Wilton Felder in 1978
|Birth name||Wilton Lewis Felder|
August 31, 1940|
Houston, Texas, U.S.
|Died||September 27, 2015
Whittier, California, U.S.
|Years active||Late 1950s–2015|
|Associated acts||The Crusaders|
|Fender Precision Bass|
Felder was born in Houston, Texas, in 1940. He studied music at Texas Southern University.  Felder, Wayne Henderson, Joe Sample, and Stix Hooper founded the group while in high school in Houston. The Jazz Crusaders evolved from a straight-ahead jazz combo into a pioneering jazz-rock fusion group, with a definite soul music influence. Felder worked with the original group for over thirty years, and continued to work in its later versions, which often featured other founding members.
Felder also worked as a West Coast studio musician, mostly playing electric bass, for various soul and R&B musicians, and was one of the in-house bass players for Motown Records, when the record label opened up operations in Los Angeles in the early 1970s. He played on recordings by The Jackson 5 such as "I Want You Back" and "The Love You Save", as well as for Marvin Gaye and Grant Green. He also played bass for soft rock groups like Seals and Crofts. Also of note were his contributions to the John Cale album, Paris 1919, and Billy Joel's Piano Man and Streetlife Serenade albums. He was one of three bass players on Randy Newman's Sail Away (1972) and Joan Baez' Diamonds & Rust. Felder also anchored albums from Joni Mitchell and Michael Franks.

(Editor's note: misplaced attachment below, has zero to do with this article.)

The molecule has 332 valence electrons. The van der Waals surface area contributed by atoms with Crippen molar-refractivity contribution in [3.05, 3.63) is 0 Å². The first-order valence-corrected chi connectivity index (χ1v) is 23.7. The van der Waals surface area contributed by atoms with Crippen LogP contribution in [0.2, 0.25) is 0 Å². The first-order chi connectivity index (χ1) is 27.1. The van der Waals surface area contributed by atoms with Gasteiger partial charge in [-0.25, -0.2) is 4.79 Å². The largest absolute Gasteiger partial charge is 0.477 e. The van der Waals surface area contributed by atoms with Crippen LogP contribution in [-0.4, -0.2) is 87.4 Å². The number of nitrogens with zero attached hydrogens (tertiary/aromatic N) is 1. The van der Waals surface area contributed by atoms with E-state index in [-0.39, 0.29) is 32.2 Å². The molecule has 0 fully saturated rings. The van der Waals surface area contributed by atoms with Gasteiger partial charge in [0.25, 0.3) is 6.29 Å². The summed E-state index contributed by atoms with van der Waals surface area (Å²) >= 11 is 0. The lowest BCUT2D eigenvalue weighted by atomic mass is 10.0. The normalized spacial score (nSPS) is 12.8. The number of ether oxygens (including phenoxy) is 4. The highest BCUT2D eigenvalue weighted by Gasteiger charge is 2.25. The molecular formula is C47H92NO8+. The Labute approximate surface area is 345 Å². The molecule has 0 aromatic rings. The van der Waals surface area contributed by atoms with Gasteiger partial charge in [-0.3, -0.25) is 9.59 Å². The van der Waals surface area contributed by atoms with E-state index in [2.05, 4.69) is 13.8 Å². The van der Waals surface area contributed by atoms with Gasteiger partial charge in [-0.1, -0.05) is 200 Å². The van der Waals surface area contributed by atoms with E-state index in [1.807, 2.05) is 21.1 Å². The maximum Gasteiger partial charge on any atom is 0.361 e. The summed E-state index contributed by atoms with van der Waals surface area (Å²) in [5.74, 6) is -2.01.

His solo album, Secrets, which prominently featured Bobby Womack on vocals, reached No. 77 in the UK Albums Chart in 1985. This album featured the minor hit, "(No Matter How High I Get) I'll Still be Looking Up to You", sung by Womack and Alltrinna Grayson.
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With The (Jazz) Crusaders
With John Cale
With Michael Franks
With Dizzy Gillespie
With Grant Green
With Milt Jackson
With John Klemmer
With Charles Kynard
With Carmen McRae
With Joni Mitchell
With Shuggie Otis
With Seals & Crofts
With Jimmy Smith
With Gerald Wilson
With Hugh Masekela
- Williams, Richard (October 8, 2015). "Wilton Felder obituary". The Independent. Retrieved November 14, 2016.
- Slotnik, Daniel E. (October 3, 2015). "Wilton Felder, Saxophonist for the Crusaders, Dies at 75". The New York Times. Retrieved November 14, 2016.
- Roberts, David (2006). British Hit Singles & Albums (19th ed.). London: Guinness World Records Limited. p. 197. ISBN 1-904994-10-5.
- Colker, David. "Wilton Felder, musician who played on many pop hits, dies at 75". The Washington Post. Retrieved November 14, 2016.
- Smith, William Michael (September 27, 2015). "Legendary Crusaders Sax Man Wilton Felder Passes Away". Houston Press. Retrieved September 27, 2015.